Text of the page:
CK: Which of these do you think will most affect the result in marginal seats?
VB: “I think people will look around and see their local issues. They tend to look around their own locality and if they’re in work and they can get to work because the transport is working and they feel safe, then I think they are generally much more positive. Inevitably in an area like this, which is going to be affected by the mansion tax, people are going to consider it. I was quite interested about how that came up when I was talking to a few people this morning. They were obviously concerned. Some of these people have been living in these houses for twenty, thirty years and when they bought them, they weren’t worth two million, and now they’re saying why should we suddenly pay a tax for a house we’ve lived in for so long. We’re pensioners, we don’t have a lot of available cash and yet we’re going to be taxed on something, And they’ll think if the residents move out, there will just be more overseas people who might not actually live here but just buy it as an investment. I think people in London are very anti mansion tax because they can see that it isn’t beneficial to keeping communities together. I was born in London, I lived in London all my life, and one thing about London is that you ask a Londoner where do you come from and they say I come from Brixton, I come from Turnham Green and they always relate to a place where they live in, it’s their community. They don’t say they come from London. People see their area in London as their patch and I think that’s why it’s really important to keep those communities strong.”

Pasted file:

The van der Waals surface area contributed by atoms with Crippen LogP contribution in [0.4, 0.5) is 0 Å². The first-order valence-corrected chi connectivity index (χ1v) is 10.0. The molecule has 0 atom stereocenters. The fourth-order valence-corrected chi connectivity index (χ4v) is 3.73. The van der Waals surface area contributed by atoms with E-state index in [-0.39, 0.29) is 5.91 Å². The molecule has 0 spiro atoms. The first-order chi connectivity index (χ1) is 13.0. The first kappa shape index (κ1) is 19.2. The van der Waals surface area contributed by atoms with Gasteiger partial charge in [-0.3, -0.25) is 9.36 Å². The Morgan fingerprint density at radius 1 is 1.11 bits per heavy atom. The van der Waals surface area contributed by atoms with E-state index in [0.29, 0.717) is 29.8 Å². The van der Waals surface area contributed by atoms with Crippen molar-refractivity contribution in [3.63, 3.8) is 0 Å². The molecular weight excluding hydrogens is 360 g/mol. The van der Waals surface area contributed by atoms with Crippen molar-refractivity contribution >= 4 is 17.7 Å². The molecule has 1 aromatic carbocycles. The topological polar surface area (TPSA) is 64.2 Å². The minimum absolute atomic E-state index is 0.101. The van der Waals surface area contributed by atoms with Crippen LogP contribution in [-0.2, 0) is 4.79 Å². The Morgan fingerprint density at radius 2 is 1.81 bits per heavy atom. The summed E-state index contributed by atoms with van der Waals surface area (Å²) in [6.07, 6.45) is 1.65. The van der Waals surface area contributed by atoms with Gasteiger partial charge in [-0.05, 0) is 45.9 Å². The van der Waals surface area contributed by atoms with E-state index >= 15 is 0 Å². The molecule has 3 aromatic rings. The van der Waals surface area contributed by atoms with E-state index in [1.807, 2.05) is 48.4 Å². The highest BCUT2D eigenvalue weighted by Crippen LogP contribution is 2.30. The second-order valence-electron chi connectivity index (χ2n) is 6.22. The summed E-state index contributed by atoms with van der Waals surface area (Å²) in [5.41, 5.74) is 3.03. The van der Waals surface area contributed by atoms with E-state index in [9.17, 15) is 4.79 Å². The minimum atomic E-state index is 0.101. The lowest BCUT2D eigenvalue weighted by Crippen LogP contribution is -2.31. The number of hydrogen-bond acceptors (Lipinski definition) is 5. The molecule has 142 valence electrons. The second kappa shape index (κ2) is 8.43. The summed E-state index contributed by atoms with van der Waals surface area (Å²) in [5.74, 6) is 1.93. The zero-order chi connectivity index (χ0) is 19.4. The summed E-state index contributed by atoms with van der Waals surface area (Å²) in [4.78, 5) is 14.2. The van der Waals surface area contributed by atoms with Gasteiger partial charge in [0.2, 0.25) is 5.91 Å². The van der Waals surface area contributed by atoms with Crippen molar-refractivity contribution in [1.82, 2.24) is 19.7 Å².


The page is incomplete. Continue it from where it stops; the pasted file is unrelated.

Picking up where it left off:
CK: So you’re optimistic about our prospects for London seats in May?